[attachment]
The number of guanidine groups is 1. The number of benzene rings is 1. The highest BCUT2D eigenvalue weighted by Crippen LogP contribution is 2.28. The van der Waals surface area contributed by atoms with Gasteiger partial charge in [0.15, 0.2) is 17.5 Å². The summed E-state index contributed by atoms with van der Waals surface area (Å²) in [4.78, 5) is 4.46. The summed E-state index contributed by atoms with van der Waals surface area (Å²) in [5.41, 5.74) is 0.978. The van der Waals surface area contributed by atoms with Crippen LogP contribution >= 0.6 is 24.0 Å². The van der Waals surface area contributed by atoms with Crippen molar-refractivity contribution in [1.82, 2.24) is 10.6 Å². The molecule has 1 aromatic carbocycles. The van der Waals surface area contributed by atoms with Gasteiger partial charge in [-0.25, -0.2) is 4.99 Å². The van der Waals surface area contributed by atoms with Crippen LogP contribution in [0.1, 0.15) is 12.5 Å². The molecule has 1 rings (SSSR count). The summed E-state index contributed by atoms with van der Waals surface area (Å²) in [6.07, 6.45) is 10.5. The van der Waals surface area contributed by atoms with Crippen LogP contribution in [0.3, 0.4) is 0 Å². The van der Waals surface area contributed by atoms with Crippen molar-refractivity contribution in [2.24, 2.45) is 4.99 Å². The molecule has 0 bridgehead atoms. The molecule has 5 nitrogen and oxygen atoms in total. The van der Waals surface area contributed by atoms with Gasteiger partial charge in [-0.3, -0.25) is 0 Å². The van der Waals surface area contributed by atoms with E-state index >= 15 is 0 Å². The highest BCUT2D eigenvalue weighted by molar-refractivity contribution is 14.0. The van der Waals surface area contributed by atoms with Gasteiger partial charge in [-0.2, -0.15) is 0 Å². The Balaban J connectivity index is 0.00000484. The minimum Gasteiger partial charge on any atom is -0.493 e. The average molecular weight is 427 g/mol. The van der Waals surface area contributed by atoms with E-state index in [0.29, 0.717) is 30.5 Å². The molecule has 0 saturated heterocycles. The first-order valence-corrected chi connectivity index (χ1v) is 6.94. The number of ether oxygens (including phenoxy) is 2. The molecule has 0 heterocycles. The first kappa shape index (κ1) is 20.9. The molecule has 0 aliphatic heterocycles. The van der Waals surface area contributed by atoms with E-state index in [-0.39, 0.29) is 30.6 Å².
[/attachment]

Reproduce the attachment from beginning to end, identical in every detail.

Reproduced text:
The number of guanidine groups is 1. The number of benzene rings is 1. The highest BCUT2D eigenvalue weighted by Crippen LogP contribution is 2.28. The van der Waals surface area contributed by atoms with Gasteiger partial charge in [0.15, 0.2) is 17.5 Å². The summed E-state index contributed by atoms with van der Waals surface area (Å²) in [4.78, 5) is 4.46. The summed E-state index contributed by atoms with van der Waals surface area (Å²) in [5.41, 5.74) is 0.978. The van der Waals surface area contributed by atoms with Crippen LogP contribution >= 0.6 is 24.0 Å². The van der Waals surface area contributed by atoms with Crippen molar-refractivity contribution in [1.82, 2.24) is 10.6 Å². The molecule has 1 aromatic carbocycles. The van der Waals surface area contributed by atoms with Gasteiger partial charge in [-0.25, -0.2) is 4.99 Å². The van der Waals surface area contributed by atoms with Crippen LogP contribution in [0.1, 0.15) is 12.5 Å². The molecule has 1 rings (SSSR count). The summed E-state index contributed by atoms with van der Waals surface area (Å²) in [6.07, 6.45) is 10.5. The van der Waals surface area contributed by atoms with Crippen LogP contribution in [0.3, 0.4) is 0 Å². The van der Waals surface area contributed by atoms with Crippen molar-refractivity contribution in [2.24, 2.45) is 4.99 Å². The molecule has 0 bridgehead atoms. The molecule has 5 nitrogen and oxygen atoms in total. The van der Waals surface area contributed by atoms with Gasteiger partial charge in [-0.3, -0.25) is 0 Å². The van der Waals surface area contributed by atoms with E-state index >= 15 is 0 Å². The highest BCUT2D eigenvalue weighted by molar-refractivity contribution is 14.0. The van der Waals surface area contributed by atoms with Gasteiger partial charge in [-0.2, -0.15) is 0 Å². The Balaban J connectivity index is 0.00000484. The minimum Gasteiger partial charge on any atom is -0.493 e. The average molecular weight is 427 g/mol. The van der Waals surface area contributed by atoms with E-state index in [0.29, 0.717) is 30.5 Å². The molecule has 0 saturated heterocycles. The first-order valence-corrected chi connectivity index (χ1v) is 6.94. The number of ether oxygens (including phenoxy) is 2. The molecule has 0 heterocycles. The first kappa shape index (κ1) is 20.9. The molecule has 0 aliphatic heterocycles. The van der Waals surface area contributed by atoms with E-state index in [-0.39, 0.29) is 30.6 Å².